From our point of view, we really have no way of knowing what is actually running our universe. It could be a big machine as described, or it could be a single immortal person with unlimited patience and an ability to move rocks around according to a set of known rules while making negligible mistakes.
In either case, within the simulation itself, intelligent life could exist that is self aware. In the case described in the comic above, a single row of rocks represents a single instant in the simulation. Each instant contains a representation of every single particle in the universe, including all those that make up every lifeform, even the intelligent ones. Each row is a snapshot, with time stopped. And since the "man" performing the simulation is leaving each row alone once it's complete, we have the whole history of this simulated universe laid out on the infinite rock plain, from the very first instant.
I was trying to intuitively understand how the self-aware entities in the simulated universe might perceive the concept of now. If you stop and think about the current instant of time, it is always now. It's like if you're watching a DVD movie and pause the DVD, that instant of now is frozen. What passes for now is an endless sequence of instants, one following another. But each one always feels like now.
In the case of a computer simulation of a universe, I had always expected the simulation would only have stored the current instant of time. Meaning it would take the current state of the universe, do some processing on it, and it would compute the next state of the universe -- after which it could throw out the previous state. This saves on memory. In the web comic's case, however, there is no throwing out of the earlier state. They all exist for all time. So my question was, which simulated universe instant would actually be the one representing now?
Well I decided that each one would represent its own now. Within each instant, the intelligent entities would always be thinking that instant is now. Just as we do in our existence. So I got off that puzzle and was thinking about some other aspect.
I was trying to figure out how the consciousness could manifest itself when after all all we have is patterns of rocks on an infinite expanse of desert. The rocks obviously don't perceive anything. The meaning of the patterns is not at all self evident. The way the rocks are laid out in order to represent the state of every particle in the universe would be inherently arbitrary, dependent on how the "man" performing the simulation decided to set it up. In fact, the reality represented by the rocks only has meaning to the "man" himself.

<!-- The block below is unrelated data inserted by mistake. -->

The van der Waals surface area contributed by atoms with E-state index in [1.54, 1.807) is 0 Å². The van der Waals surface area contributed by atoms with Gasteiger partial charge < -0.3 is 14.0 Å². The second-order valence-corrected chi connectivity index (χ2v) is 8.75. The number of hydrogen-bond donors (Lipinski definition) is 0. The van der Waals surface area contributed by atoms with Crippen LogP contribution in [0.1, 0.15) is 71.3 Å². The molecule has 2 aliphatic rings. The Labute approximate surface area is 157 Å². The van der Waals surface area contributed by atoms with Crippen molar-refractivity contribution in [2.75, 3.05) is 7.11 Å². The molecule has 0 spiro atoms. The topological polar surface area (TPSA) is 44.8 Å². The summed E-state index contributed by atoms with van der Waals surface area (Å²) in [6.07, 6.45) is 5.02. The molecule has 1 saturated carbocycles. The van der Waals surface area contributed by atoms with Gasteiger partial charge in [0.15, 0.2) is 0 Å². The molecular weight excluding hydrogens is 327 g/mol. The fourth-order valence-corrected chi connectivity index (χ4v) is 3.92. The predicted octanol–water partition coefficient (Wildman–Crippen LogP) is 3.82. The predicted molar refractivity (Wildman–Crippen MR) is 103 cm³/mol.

This seemed hard to grasp. Within the simulation, you can have intelligent entities that are self aware, yet their own representation has no meaning except within the mind of the "man" running their simulation. If he doesn't exist, the rocks on the desert revert to just being rocks. The entities within the simulation don't exist without the "man" to breath life into the universe.
Yet there really is no "life" that the "man" is giving to the intelligent entities in the simulated universe. At best he is aware of a few particles at a time, represented by the positions of a small number of rocks. He, presumably being of human level intelligence, would not be able to perceive the life that exists within his own simulation. It requires too many particles, countless trillions upon trillions of particles for each cell within each and every lifeform within the whole simulated universe. His perception is limited to perhaps a few particles at a time. Trillions together are needed to form even the simplest particle of life. He simply cannot communicate or comprehend in any way the life that exists within his own simulation.
As such, the self aware life within the simulation must exist and have its own reality, and yet it can't be dependent on the "man" for that reality. The rocks are a representation of a real living universe, but only if you read them in a certain way. Nevertheless, the life within the simulation perceives itself to be intelligent and self aware. It doesn't need to understand the underlying reality of the simulation or the underlying physical principles. It perceives itself, and that's all that matters.
Now I was thinking along these lines and I came back to the question of whether our universe is a simulation within some other universe. We really have no way of determining this, unless the simulation's operators care to tell us somehow. The rocks-on-desert universe would obviously have no way of jumping out of their reality to determine experimentally that they exist as patterns of rocks on an endless desert. They could conceivably figure out the physical principles that are operating in their universe, but that's all.